Billiard balls in a sock, gang rape in a greenhouse, teenage suicide . . . it’s all here in Alan Clarke’s brutal look at life in a British borstal.
Carlin (Ray “I’m the daddy now!” Winstone) is the focus of this remake of a 1977 made-for-TV Play For Today drama banned by the BBC.
The film portrays a vicious system and doesn’t pull any punches. Into this inhuman system come three new inmates, Angel (Alrick Riley), Davis (Julian Firth) and Carlin (Winstone), who has been transferred from another borstal for retaliation against violent officers.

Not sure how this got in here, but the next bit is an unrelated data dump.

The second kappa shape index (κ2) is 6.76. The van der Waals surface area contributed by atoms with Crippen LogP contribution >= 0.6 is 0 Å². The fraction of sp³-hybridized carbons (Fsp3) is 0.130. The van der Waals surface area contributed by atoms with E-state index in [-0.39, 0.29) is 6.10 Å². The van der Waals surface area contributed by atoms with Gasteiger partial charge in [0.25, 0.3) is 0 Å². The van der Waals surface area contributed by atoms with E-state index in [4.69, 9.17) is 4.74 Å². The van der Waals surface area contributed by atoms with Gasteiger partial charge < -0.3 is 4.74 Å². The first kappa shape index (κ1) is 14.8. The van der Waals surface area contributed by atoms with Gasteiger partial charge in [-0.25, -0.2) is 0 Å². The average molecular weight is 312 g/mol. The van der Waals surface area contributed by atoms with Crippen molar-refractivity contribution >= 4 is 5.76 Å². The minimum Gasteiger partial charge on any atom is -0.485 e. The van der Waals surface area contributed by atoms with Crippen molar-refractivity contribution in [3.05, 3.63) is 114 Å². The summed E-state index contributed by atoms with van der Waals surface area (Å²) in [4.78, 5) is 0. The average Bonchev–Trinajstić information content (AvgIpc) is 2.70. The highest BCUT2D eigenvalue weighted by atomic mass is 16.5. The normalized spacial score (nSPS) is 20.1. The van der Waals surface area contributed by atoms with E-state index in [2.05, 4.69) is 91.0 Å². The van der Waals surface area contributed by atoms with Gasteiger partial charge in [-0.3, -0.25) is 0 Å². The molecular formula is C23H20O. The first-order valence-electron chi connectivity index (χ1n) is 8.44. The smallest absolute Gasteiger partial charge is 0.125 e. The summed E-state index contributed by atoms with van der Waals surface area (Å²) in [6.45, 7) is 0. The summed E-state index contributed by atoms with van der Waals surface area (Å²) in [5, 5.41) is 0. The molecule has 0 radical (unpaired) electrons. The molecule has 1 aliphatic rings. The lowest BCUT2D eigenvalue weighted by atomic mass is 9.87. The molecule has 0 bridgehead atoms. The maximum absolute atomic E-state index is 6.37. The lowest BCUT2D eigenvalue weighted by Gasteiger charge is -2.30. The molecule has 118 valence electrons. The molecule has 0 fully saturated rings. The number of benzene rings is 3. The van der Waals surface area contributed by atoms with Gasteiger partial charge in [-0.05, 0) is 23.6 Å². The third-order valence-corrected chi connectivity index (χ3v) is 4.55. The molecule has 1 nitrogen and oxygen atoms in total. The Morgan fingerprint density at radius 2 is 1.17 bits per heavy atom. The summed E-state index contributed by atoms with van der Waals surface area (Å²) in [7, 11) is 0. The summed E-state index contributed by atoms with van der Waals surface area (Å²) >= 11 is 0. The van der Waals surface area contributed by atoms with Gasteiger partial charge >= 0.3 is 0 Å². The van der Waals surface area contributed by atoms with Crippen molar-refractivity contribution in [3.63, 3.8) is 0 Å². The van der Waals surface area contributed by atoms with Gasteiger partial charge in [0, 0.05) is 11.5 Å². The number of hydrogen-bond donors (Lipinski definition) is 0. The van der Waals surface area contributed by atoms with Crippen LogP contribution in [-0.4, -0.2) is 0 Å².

Brutalised by a system that likes to stir up hostility between groups, Carlin fights back to regain his dignity, rising to the top of the prisoner hierarchy to become the Daddy, the hardened leader of the gang.
He realises that the only way is by beating the system at its own game and eventually erupts as leader of a bloody climatic riot.
Shocking, violent and perhaps even more damning of the justice system than any prison story, Scum is arguably Clarke’s finest work.
The Borstal is run by the violence and cruelty of both inmates and officers, and it is the law of the jungle that brutalises all within its walls.
The harshness is intensified by the complete lack of music, and the message is clear; you are in a vicious circle – you can never get out – abandon all hope.